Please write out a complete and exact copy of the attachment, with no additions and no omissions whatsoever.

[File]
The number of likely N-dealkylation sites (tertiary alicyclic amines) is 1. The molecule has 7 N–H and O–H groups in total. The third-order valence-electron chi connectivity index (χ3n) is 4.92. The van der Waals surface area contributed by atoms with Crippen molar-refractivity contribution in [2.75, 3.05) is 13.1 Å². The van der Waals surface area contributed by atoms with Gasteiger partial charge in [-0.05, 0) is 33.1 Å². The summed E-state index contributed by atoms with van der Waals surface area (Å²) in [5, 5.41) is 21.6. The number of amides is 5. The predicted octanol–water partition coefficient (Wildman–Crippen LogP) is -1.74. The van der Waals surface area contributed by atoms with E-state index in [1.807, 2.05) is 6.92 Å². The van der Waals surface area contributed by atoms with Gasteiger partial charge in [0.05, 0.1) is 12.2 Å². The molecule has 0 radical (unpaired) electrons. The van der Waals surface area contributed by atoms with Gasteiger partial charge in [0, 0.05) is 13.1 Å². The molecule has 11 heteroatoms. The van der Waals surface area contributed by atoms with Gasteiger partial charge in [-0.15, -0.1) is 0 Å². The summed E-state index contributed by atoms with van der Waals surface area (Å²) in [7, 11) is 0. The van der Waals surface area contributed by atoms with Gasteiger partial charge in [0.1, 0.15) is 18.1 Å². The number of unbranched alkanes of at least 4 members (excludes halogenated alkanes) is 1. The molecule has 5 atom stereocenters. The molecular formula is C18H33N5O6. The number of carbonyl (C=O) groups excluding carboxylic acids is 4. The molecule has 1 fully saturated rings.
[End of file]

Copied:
The number of likely N-dealkylation sites (tertiary alicyclic amines) is 1. The molecule has 7 N–H and O–H groups in total. The third-order valence-electron chi connectivity index (χ3n) is 4.92. The van der Waals surface area contributed by atoms with Crippen molar-refractivity contribution in [2.75, 3.05) is 13.1 Å². The van der Waals surface area contributed by atoms with Gasteiger partial charge in [-0.05, 0) is 33.1 Å². The summed E-state index contributed by atoms with van der Waals surface area (Å²) in [5, 5.41) is 21.6. The number of amides is 5. The predicted octanol–water partition coefficient (Wildman–Crippen LogP) is -1.74. The van der Waals surface area contributed by atoms with E-state index in [1.807, 2.05) is 6.92 Å². The van der Waals surface area contributed by atoms with Gasteiger partial charge in [0.05, 0.1) is 12.2 Å². The molecule has 0 radical (unpaired) electrons. The van der Waals surface area contributed by atoms with Gasteiger partial charge in [0, 0.05) is 13.1 Å². The molecule has 11 heteroatoms. The van der Waals surface area contributed by atoms with Gasteiger partial charge in [-0.15, -0.1) is 0 Å². The summed E-state index contributed by atoms with van der Waals surface area (Å²) in [7, 11) is 0. The van der Waals surface area contributed by atoms with Gasteiger partial charge in [0.1, 0.15) is 18.1 Å². The number of unbranched alkanes of at least 4 members (excludes halogenated alkanes) is 1. The molecule has 5 atom stereocenters. The molecular formula is C18H33N5O6. The number of carbonyl (C=O) groups excluding carboxylic acids is 4. The molecule has 1 fully saturated rings.